(Source: Richard Henry Lee, The Letters of Richard Henry Lee, James Curtis Ballagh, editor (New York: The MacMillan Company, 1914), Vol. II, p. 411. In a letter to Colonel Mortin Pickett on March 5, 1786.)

Thomas Jefferson 
3rd President of the United States

“God who gave us life gave us liberty. And can the liberties of a nation be thought secure when we have removed their only firm basis, a conviction in the minds of the people that these liberties are a gift from God? That they are not to be violated but with His wrath? Indeed I tremble for my country when I reflect that God is just, and that His justice cannot sleep forever.” (excerpts are inscribed on the walls of the Jefferson Memorial in the nations capital)

Source: Merrill . D. Peterson, ed., Jefferson Writings, (New York: Literary Classics of
the United States, Inc., 1984), Vol. IV, p. 289. From Jefferson’s Notes on the State of Virginia, Query XVIII, 1781.

George Washington 
 "Father of Our Country", 1st President of the U.S.

"Bless O Lord the whole race of mankind, and let the world be filled with the knowledge of Thee and Thy Son, Jesus Christ."

"It is impossible to rightly govern the world without God and the Bible."

"Of all the habits which lead to political prosperity, religion and morality are indispensable supports...Reason and experience both forbid us to expect that national morality can prevail in exclusion of religious principle." (in his Farewell Speech, 1796)

1 Source: George Washington's personal prayer book. W. Herbert Burk, B.D., Washington's
Prayers, (Norristown,  PA..: Published for the benefit of the Washington Memorial Chapel, 1907), pp. 87-95.

Charles Carroll of Carrollton
Signer of the Declaration of Independence

Without morals a republic cannot subsist any length of time; they therefore who are decrying the Christian religion, whose morality is so sublime & pure, [and] which denounces against the wicked eternal misery, and [which] insured to the good eternal happiness, are undermining the solid foundation of morals, the best security for the duration of free governments.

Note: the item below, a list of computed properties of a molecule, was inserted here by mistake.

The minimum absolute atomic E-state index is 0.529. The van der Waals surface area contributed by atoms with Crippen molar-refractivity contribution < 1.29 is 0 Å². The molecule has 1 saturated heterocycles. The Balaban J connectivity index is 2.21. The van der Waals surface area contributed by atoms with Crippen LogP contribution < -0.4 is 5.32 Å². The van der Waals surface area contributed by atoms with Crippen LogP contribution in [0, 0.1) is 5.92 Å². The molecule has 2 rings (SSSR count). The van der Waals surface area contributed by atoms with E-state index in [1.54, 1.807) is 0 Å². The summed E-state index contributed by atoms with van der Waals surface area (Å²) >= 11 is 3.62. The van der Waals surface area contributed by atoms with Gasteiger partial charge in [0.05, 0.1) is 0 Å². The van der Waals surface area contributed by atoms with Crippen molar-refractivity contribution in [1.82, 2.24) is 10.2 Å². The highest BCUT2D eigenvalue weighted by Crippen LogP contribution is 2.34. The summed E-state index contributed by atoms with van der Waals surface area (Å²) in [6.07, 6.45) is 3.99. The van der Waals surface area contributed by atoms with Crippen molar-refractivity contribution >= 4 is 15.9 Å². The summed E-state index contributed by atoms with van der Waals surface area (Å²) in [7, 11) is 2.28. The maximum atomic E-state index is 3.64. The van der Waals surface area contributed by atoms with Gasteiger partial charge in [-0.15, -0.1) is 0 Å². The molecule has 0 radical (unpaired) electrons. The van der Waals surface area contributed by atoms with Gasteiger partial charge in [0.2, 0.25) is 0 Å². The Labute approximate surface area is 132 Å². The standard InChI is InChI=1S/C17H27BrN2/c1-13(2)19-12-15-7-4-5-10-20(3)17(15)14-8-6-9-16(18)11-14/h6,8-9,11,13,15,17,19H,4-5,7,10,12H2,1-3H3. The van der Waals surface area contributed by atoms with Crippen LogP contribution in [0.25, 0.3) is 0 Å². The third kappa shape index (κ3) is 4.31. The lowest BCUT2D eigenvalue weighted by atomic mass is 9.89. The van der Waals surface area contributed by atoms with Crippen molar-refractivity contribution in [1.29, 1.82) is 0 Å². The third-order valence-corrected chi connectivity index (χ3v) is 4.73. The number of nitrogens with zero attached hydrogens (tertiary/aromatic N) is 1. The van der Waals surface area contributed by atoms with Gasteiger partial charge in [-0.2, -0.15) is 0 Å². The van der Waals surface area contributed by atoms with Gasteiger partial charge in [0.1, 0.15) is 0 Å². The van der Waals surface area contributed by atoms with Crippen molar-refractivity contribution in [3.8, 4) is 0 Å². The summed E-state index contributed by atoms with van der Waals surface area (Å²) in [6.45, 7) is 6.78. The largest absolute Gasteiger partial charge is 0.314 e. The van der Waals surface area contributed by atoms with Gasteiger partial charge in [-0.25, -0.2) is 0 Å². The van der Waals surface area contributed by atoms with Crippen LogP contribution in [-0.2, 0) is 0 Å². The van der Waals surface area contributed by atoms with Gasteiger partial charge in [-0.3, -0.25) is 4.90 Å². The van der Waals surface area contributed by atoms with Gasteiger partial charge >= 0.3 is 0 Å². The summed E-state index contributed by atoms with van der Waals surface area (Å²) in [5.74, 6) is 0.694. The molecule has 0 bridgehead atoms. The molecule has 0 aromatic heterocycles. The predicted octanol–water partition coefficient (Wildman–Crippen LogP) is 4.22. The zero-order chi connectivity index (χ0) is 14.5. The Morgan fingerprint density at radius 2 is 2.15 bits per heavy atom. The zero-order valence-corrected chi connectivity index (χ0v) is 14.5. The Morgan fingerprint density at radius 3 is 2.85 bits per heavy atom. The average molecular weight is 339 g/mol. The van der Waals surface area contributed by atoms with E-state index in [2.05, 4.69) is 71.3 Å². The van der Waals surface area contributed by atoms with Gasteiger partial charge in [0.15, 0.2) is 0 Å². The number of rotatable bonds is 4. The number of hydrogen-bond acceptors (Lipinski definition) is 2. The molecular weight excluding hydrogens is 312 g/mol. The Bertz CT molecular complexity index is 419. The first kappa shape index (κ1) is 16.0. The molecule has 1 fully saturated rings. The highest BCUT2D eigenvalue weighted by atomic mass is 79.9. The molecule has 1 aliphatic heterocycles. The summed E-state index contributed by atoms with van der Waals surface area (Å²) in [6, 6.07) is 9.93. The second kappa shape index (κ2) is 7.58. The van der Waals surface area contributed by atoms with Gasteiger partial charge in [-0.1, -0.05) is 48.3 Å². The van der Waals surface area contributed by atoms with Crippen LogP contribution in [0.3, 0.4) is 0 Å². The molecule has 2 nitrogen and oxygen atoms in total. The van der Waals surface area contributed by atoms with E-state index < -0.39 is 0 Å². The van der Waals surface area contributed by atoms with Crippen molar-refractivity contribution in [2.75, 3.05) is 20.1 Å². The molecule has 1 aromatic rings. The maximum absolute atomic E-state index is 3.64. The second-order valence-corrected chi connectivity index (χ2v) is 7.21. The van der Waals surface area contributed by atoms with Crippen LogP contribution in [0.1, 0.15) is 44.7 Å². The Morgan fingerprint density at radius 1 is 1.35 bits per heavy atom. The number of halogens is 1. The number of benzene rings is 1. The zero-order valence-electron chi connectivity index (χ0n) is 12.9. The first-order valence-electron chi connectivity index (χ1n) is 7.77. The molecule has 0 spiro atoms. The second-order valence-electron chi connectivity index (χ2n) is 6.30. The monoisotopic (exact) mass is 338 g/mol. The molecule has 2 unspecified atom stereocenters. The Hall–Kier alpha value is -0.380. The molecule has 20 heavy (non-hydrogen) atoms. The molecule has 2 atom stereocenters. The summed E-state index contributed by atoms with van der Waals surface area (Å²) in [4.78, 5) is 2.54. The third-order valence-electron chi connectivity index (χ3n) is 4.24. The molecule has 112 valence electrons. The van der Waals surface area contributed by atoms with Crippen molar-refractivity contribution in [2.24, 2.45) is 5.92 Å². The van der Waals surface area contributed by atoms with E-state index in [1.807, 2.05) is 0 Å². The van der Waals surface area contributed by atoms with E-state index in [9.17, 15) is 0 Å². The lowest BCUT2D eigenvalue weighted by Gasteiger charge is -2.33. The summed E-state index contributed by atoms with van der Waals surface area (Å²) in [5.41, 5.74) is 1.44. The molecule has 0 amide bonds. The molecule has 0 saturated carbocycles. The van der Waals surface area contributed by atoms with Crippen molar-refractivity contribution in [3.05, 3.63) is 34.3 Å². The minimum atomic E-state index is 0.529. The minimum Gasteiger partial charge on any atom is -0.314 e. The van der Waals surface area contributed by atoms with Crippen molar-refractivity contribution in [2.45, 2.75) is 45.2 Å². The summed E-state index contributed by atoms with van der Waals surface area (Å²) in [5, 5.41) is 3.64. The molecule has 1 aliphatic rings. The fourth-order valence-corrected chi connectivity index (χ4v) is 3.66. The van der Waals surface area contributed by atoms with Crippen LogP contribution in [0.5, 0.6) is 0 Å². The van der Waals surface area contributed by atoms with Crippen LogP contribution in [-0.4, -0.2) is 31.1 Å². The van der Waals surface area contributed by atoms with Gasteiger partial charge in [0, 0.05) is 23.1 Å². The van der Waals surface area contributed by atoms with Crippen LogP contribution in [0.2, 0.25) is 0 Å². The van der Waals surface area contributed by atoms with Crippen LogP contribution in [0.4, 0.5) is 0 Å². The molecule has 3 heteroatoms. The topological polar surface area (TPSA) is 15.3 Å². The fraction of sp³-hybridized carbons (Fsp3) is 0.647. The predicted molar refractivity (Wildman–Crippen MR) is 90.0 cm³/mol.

(Source: Bernard C. Steiner, The Life and Correspondence of James McHenry (Cleveland: The Burrows Brothers, 1907), p. 475. In a letter from Charles Carroll to James McHenry of November 4, 1800.)

James Madison 
Known as the "Chief Architect of the Constitution"

"[A] watchful eye must be kept on ourselves lest, while we are building ideal monuments of renown and bliss here, we neglect to have our names enrolled in the Annals of Heaven."
"To the same Divine Author of every good and perfect gift we are indebted for all those privileges and advantages, religious as well as civil, which are so richly enjoyed in this favored land."

Source: November 9, 1772, in writing to William Bradford. William T. Hutchinson, ed., The Papers of James Madison, (Chicago: University of Chicago Press, 1962), Vol. , p. 75.

Daniel Webster
Early American Jurist and Senator

[I]f we and our posterity reject religious instruction and authority, violate the rules of eternal justice, trifle with the injunctions of morality, and recklessly destroy the political constitution which holds us together, no man can tell how sudden a catastrophe may overwhelm us that shall bury all our glory in profound obscurity.

(Source: Daniel Webster, The Writings and Speeches of Daniel Webster (Boston: Little, Brown, & Company, 1903), Vol. XIII, p. 492. From "The Dignity and Importance of History," February 23, 1852.)

Abraham Lincoln  - 
16th President of the United States

"It is the duty of nations as well as of men to own their dependence upon the overruling power of God, to confess their sins and transgressions in humble sorrow...and to recognize the sublime truth, announced in the Holy Scriptures and proven by all history: that those nations only are blessed whose God is the Lord."

"We have been the recipients of the choicest bounties of Heaven. We have been preserved these many years in peace and prosperity. We have grown in numbers, wealth and power as no other nation has ever grown. But we have forgotten God. We have forgotten the gracious Hand which preserved us in peace, and multiplied and enriched and strengthened us; and we have vainly imagined, in the deceitfulness, that all these blessings were produced by some superior wisdom and virtue of our own. Intoxicated with unbroken success, we have become too self-sufficient to feel the necessity of redeeming and preserving grace, too proud to pray to the God that made us! It behooves us then to humble ourselves before the offended Power, to confess our national sins and to pray for  clemency and forgiveness." (in proclaiming a National Fast Day, March 30, 1863)

Source: James D. Richardson, A compilation of the Messages and Papers of the Presidents,
1789-1897, (Washington, D.C.: U.S. Government Printing Office, 1897, 1899), Vol. VI, p. 164, 165.

 John Hancock,